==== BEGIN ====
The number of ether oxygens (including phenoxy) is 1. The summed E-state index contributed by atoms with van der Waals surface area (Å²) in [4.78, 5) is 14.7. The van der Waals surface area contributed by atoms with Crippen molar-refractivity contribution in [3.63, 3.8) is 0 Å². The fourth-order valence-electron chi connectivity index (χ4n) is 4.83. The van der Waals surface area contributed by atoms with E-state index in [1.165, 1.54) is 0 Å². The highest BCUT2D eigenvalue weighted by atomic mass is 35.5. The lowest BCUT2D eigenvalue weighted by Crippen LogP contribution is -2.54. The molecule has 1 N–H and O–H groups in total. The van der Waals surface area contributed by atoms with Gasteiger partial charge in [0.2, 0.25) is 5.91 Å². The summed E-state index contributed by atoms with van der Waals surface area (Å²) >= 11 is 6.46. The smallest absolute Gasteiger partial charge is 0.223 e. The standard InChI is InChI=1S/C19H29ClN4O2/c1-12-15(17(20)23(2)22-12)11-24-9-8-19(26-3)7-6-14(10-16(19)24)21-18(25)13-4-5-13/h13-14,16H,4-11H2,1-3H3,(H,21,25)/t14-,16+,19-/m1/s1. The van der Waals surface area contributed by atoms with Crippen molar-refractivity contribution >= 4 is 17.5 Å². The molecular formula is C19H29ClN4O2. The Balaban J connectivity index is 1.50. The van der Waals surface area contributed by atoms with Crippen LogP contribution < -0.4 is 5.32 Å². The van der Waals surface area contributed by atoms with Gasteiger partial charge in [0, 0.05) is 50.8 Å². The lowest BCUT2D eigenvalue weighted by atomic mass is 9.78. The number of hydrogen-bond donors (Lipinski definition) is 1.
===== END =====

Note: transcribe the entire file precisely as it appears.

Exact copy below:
The number of ether oxygens (including phenoxy) is 1. The summed E-state index contributed by atoms with van der Waals surface area (Å²) in [4.78, 5) is 14.7. The van der Waals surface area contributed by atoms with Crippen molar-refractivity contribution in [3.63, 3.8) is 0 Å². The fourth-order valence-electron chi connectivity index (χ4n) is 4.83. The van der Waals surface area contributed by atoms with E-state index in [1.165, 1.54) is 0 Å². The highest BCUT2D eigenvalue weighted by atomic mass is 35.5. The lowest BCUT2D eigenvalue weighted by Crippen LogP contribution is -2.54. The molecule has 1 N–H and O–H groups in total. The van der Waals surface area contributed by atoms with Gasteiger partial charge in [0.2, 0.25) is 5.91 Å². The summed E-state index contributed by atoms with van der Waals surface area (Å²) >= 11 is 6.46. The smallest absolute Gasteiger partial charge is 0.223 e. The standard InChI is InChI=1S/C19H29ClN4O2/c1-12-15(17(20)23(2)22-12)11-24-9-8-19(26-3)7-6-14(10-16(19)24)21-18(25)13-4-5-13/h13-14,16H,4-11H2,1-3H3,(H,21,25)/t14-,16+,19-/m1/s1. The van der Waals surface area contributed by atoms with Crippen molar-refractivity contribution >= 4 is 17.5 Å². The molecular formula is C19H29ClN4O2. The Balaban J connectivity index is 1.50. The van der Waals surface area contributed by atoms with Crippen LogP contribution < -0.4 is 5.32 Å². The van der Waals surface area contributed by atoms with Gasteiger partial charge in [0, 0.05) is 50.8 Å². The lowest BCUT2D eigenvalue weighted by atomic mass is 9.78. The number of hydrogen-bond donors (Lipinski definition) is 1.